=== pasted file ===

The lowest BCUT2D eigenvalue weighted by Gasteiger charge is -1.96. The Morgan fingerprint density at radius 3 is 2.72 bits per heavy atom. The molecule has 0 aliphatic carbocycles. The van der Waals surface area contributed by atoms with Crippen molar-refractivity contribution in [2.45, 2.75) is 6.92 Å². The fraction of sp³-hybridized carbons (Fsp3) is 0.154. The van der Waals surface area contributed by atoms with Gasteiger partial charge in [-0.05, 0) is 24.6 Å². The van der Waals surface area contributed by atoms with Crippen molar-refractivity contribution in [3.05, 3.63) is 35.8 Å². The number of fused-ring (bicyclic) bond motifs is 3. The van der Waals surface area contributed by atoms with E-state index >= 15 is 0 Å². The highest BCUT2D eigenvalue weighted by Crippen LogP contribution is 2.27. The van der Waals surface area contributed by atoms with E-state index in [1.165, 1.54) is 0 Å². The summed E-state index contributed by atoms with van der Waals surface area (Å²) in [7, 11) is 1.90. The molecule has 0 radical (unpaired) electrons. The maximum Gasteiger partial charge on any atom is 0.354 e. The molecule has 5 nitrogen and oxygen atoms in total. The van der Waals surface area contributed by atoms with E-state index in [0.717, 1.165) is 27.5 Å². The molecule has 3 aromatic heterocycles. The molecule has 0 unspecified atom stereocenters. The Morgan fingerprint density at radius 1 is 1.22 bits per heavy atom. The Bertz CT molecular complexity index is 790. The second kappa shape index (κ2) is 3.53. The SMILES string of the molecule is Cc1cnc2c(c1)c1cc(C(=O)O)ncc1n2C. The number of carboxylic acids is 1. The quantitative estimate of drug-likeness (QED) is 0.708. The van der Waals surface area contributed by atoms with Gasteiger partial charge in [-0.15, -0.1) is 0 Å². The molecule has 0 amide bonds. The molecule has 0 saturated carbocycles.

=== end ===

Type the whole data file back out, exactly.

The lowest BCUT2D eigenvalue weighted by Gasteiger charge is -1.96. The Morgan fingerprint density at radius 3 is 2.72 bits per heavy atom. The molecule has 0 aliphatic carbocycles. The van der Waals surface area contributed by atoms with Crippen molar-refractivity contribution in [2.45, 2.75) is 6.92 Å². The fraction of sp³-hybridized carbons (Fsp3) is 0.154. The van der Waals surface area contributed by atoms with Gasteiger partial charge in [-0.05, 0) is 24.6 Å². The van der Waals surface area contributed by atoms with Crippen molar-refractivity contribution in [3.05, 3.63) is 35.8 Å². The number of fused-ring (bicyclic) bond motifs is 3. The van der Waals surface area contributed by atoms with E-state index >= 15 is 0 Å². The highest BCUT2D eigenvalue weighted by Crippen LogP contribution is 2.27. The van der Waals surface area contributed by atoms with E-state index in [1.165, 1.54) is 0 Å². The summed E-state index contributed by atoms with van der Waals surface area (Å²) in [7, 11) is 1.90. The molecule has 0 radical (unpaired) electrons. The maximum Gasteiger partial charge on any atom is 0.354 e. The molecule has 5 nitrogen and oxygen atoms in total. The van der Waals surface area contributed by atoms with E-state index in [0.717, 1.165) is 27.5 Å². The molecule has 3 aromatic heterocycles. The molecule has 0 unspecified atom stereocenters. The Morgan fingerprint density at radius 1 is 1.22 bits per heavy atom. The Bertz CT molecular complexity index is 790. The second kappa shape index (κ2) is 3.53. The SMILES string of the molecule is Cc1cnc2c(c1)c1cc(C(=O)O)ncc1n2C. The number of carboxylic acids is 1. The quantitative estimate of drug-likeness (QED) is 0.708. The van der Waals surface area contributed by atoms with Gasteiger partial charge in [-0.15, -0.1) is 0 Å². The molecule has 0 amide bonds. The molecule has 0 saturated carbocycles.